Given the clear threat that Trump poses to our economy, and the losses I have already suffered due to bankers’ greed and incompetence, without these rules I feel better off putting my money in my basement and will do exactly that. At least we won’t lose half of what we own. Those are the words of a professional family in Rhode Island who have seen this struggle firsthand, and they ask this question: What are you going to do to protect the reforms and the advances we have made that have been manifested in the economic statistics that I shared with my colleagues?
As you can see, for this Rhode Islander and for many others, the law we put in place to stanch the bleeding and stabilize the financial system is a critical help. But some have so demonized DoddFrank that they would have you believe otherwise. That may be why its opponents prefer calling it Dodd-Frank instead of its full name, the DoddFrank Wall Street Reform and Consumer Protection Act, because it is about reforming Wall Street and protecting consumers. It is a lot easier to be against something called DoddFrank than it is to be against Wall Street reform and consumer protection. But as my colleagues just heard in my constituent’s own words, DoddFrank is ‘‘critical to my family’s wellbeing and to the health of the US economy.’’ The question I have to answer as my constituent’s Senator is whether Mr. Mnuchin will support Dodd-Frank, push efforts to further reform Wall Street, and place as his highest priority the protection of consumers as our next Treasury Secretary. Based on a review of Mr. Mnuchin’s record, the answer, to me, is very clear: No, he will not.
As chairman of OneWest Bank, Mr. Mnuchin made a fortune employing questionable foreclosure practices that made the financial crisis worse for families and seniors. What is particularly worrisome is that OneWest engaged in so-called robo-signing, where companies cut crucial corners by not properly reviewing or even bothering to read foreclosure documents.Indeed, according to one news report: Erica Johnson-Seck, vice president of OneWest’s department of bankruptcy and foreclosures . . . robo-signed an average of 750 foreclosure documents a week, according to a sworn deposition she gave in a Florida case in July 2009 . . . Under oath, JohnsonSeck acknowledged that she did not read the documents she was signing, taking only about 30 seconds to sign her name. To speed up the process, Johnson-Seck said she shortened her first name on her signature to just an ‘‘E.’’ She said in the deposition that OneWest’s practice was to review just 10 percent of the foreclosure documents for accuracy. As part of the confirmation process, when asked whether his company engaged in robo-signing, Mr. Mnuchin responded that OneWest did not robosign documents. However, it is not clear that this was the case, and not just because of Ms. Johnson-Seck’s deposition. Quoting from a Bloomberg article written by one of Rhode Island’s finest exports, Joe Nocera, who writes: ‘‘But here’s the clincher: In 2011, the man who now says his bank never robosigned documents signed a consent order with the Office of Thrift Supervision, which had accused it of—you guessed it—robo-signing.’’ Disturbingly, Mr. Mnuchin’s response on this issue either raises troubling questions about his management capabilities or his willingness to be forthright, or potentially both.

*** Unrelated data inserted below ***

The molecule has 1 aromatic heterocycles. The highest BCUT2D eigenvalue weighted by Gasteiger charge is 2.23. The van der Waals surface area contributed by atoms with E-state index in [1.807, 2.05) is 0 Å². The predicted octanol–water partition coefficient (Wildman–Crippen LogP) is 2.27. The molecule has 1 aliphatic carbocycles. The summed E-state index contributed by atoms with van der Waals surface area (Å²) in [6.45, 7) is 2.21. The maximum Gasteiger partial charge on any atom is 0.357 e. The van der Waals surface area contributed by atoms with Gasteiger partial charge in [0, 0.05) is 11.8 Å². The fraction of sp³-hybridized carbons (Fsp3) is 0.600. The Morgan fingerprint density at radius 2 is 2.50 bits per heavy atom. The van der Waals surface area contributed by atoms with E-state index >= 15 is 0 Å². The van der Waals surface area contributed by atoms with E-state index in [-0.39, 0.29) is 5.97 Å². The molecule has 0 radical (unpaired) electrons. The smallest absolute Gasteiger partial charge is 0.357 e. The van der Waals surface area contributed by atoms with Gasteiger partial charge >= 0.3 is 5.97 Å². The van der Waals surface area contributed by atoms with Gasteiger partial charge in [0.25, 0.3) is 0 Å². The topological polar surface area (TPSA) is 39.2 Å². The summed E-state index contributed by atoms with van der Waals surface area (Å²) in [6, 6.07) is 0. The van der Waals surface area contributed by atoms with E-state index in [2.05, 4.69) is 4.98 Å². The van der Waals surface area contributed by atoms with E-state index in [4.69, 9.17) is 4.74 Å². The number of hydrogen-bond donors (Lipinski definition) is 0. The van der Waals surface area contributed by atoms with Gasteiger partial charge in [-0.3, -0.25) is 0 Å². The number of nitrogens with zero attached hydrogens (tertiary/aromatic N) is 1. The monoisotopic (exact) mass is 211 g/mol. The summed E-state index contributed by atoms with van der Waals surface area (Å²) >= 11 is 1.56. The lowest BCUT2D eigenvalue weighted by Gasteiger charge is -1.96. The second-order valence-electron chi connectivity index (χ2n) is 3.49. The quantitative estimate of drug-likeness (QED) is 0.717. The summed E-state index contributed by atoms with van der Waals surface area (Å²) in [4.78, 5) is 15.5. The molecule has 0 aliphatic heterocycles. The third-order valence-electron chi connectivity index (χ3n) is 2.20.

Ironically, Mr. Mnuchin’s confirmation process mirrors his career in at least one way. While the Senate Finance Committee normally requires at least one Democratic Senator to be present in order to vote in committee on a nominee, the normal rules were suspended so that Mr. Mnuchin could be reported out of committee for consideration by the full Senate. In other words, the rules were not followed, special shortcuts were created for him, and much like the robo-signing that occurred at OneWest, Mr. Mnuchin is on the path to robo-confirmation without a full and proper vetting by the United States Senate. The last thing this body should be doing is robo-stamping Mr. Mnuchin’s nomination so that he, as Treasury Secretary, can change the rules and rig the system in favor of the insiders at the expense of working-class Americans who are working overtime just to, in many cases, make ends barely meet. For example, Mr. Mnuchin has stated that his first priority would be enactment of the Trump tax plan.